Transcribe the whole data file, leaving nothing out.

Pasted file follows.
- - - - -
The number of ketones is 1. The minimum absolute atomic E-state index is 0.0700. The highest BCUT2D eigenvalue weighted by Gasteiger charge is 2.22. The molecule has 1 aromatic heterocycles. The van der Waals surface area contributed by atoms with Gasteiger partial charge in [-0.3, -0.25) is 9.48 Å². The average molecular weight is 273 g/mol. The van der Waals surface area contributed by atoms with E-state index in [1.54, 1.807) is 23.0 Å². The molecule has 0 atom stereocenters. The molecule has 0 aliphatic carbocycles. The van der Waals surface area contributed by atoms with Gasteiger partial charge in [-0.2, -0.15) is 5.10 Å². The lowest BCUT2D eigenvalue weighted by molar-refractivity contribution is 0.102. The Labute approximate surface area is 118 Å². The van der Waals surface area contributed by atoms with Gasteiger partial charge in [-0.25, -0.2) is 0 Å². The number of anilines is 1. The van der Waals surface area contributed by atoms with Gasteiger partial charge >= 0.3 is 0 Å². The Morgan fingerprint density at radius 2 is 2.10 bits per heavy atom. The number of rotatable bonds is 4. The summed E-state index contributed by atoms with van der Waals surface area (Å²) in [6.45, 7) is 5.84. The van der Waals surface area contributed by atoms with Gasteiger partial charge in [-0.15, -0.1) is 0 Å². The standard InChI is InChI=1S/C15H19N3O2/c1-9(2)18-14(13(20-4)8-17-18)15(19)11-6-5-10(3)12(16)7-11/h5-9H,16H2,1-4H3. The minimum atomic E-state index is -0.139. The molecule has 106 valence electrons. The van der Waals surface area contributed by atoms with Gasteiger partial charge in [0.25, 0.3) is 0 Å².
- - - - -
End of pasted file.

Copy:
The number of ketones is 1. The minimum absolute atomic E-state index is 0.0700. The highest BCUT2D eigenvalue weighted by Gasteiger charge is 2.22. The molecule has 1 aromatic heterocycles. The van der Waals surface area contributed by atoms with Gasteiger partial charge in [-0.3, -0.25) is 9.48 Å². The average molecular weight is 273 g/mol. The van der Waals surface area contributed by atoms with E-state index in [1.54, 1.807) is 23.0 Å². The molecule has 0 atom stereocenters. The molecule has 0 aliphatic carbocycles. The van der Waals surface area contributed by atoms with Gasteiger partial charge in [-0.2, -0.15) is 5.10 Å². The lowest BCUT2D eigenvalue weighted by molar-refractivity contribution is 0.102. The Labute approximate surface area is 118 Å². The van der Waals surface area contributed by atoms with Gasteiger partial charge in [-0.25, -0.2) is 0 Å². The number of anilines is 1. The van der Waals surface area contributed by atoms with Gasteiger partial charge >= 0.3 is 0 Å². The Morgan fingerprint density at radius 2 is 2.10 bits per heavy atom. The number of rotatable bonds is 4. The summed E-state index contributed by atoms with van der Waals surface area (Å²) in [6.45, 7) is 5.84. The van der Waals surface area contributed by atoms with Gasteiger partial charge in [-0.15, -0.1) is 0 Å². The standard InChI is InChI=1S/C15H19N3O2/c1-9(2)18-14(13(20-4)8-17-18)15(19)11-6-5-10(3)12(16)7-11/h5-9H,16H2,1-4H3. The minimum atomic E-state index is -0.139. The molecule has 106 valence electrons. The van der Waals surface area contributed by atoms with Gasteiger partial charge in [0.25, 0.3) is 0 Å².